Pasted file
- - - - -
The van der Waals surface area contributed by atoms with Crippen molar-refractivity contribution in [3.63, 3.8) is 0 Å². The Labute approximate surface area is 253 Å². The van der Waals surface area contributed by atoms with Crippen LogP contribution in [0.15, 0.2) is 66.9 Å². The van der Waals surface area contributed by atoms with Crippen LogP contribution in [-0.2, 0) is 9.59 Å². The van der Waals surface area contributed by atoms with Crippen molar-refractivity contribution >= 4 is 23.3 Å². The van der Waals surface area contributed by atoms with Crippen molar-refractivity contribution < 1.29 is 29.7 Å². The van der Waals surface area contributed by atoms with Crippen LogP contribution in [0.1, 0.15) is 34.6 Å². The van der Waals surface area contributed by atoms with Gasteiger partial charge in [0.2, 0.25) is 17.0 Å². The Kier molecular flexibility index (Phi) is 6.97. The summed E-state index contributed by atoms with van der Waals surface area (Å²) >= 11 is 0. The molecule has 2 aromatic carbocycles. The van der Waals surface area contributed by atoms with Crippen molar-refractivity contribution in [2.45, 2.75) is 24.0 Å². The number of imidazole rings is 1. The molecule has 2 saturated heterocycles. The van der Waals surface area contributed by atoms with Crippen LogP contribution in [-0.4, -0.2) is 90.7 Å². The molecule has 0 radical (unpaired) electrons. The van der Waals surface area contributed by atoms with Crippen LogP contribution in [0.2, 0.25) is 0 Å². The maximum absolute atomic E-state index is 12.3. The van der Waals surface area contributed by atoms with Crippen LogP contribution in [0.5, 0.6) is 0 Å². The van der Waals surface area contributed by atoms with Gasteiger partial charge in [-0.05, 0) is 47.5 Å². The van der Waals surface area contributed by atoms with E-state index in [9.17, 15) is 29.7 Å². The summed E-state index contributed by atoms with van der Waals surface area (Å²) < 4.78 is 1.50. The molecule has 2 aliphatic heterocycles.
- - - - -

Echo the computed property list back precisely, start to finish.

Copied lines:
The van der Waals surface area contributed by atoms with Crippen molar-refractivity contribution in [3.63, 3.8) is 0 Å². The Labute approximate surface area is 253 Å². The van der Waals surface area contributed by atoms with Crippen LogP contribution in [0.15, 0.2) is 66.9 Å². The van der Waals surface area contributed by atoms with Crippen LogP contribution in [-0.2, 0) is 9.59 Å². The van der Waals surface area contributed by atoms with Crippen molar-refractivity contribution >= 4 is 23.3 Å². The van der Waals surface area contributed by atoms with Crippen molar-refractivity contribution < 1.29 is 29.7 Å². The van der Waals surface area contributed by atoms with Crippen LogP contribution in [0.1, 0.15) is 34.6 Å². The van der Waals surface area contributed by atoms with Gasteiger partial charge in [0.2, 0.25) is 17.0 Å². The Kier molecular flexibility index (Phi) is 6.97. The summed E-state index contributed by atoms with van der Waals surface area (Å²) >= 11 is 0. The molecule has 2 aromatic carbocycles. The van der Waals surface area contributed by atoms with Crippen molar-refractivity contribution in [2.45, 2.75) is 24.0 Å². The number of imidazole rings is 1. The molecule has 2 saturated heterocycles. The van der Waals surface area contributed by atoms with Crippen LogP contribution in [-0.4, -0.2) is 90.7 Å². The molecule has 0 radical (unpaired) electrons. The van der Waals surface area contributed by atoms with Crippen LogP contribution in [0.2, 0.25) is 0 Å². The maximum absolute atomic E-state index is 12.3. The van der Waals surface area contributed by atoms with Crippen LogP contribution in [0.5, 0.6) is 0 Å². The van der Waals surface area contributed by atoms with Gasteiger partial charge in [-0.05, 0) is 47.5 Å². The van der Waals surface area contributed by atoms with E-state index in [9.17, 15) is 29.7 Å². The summed E-state index contributed by atoms with van der Waals surface area (Å²) < 4.78 is 1.50. The molecule has 2 aliphatic heterocycles.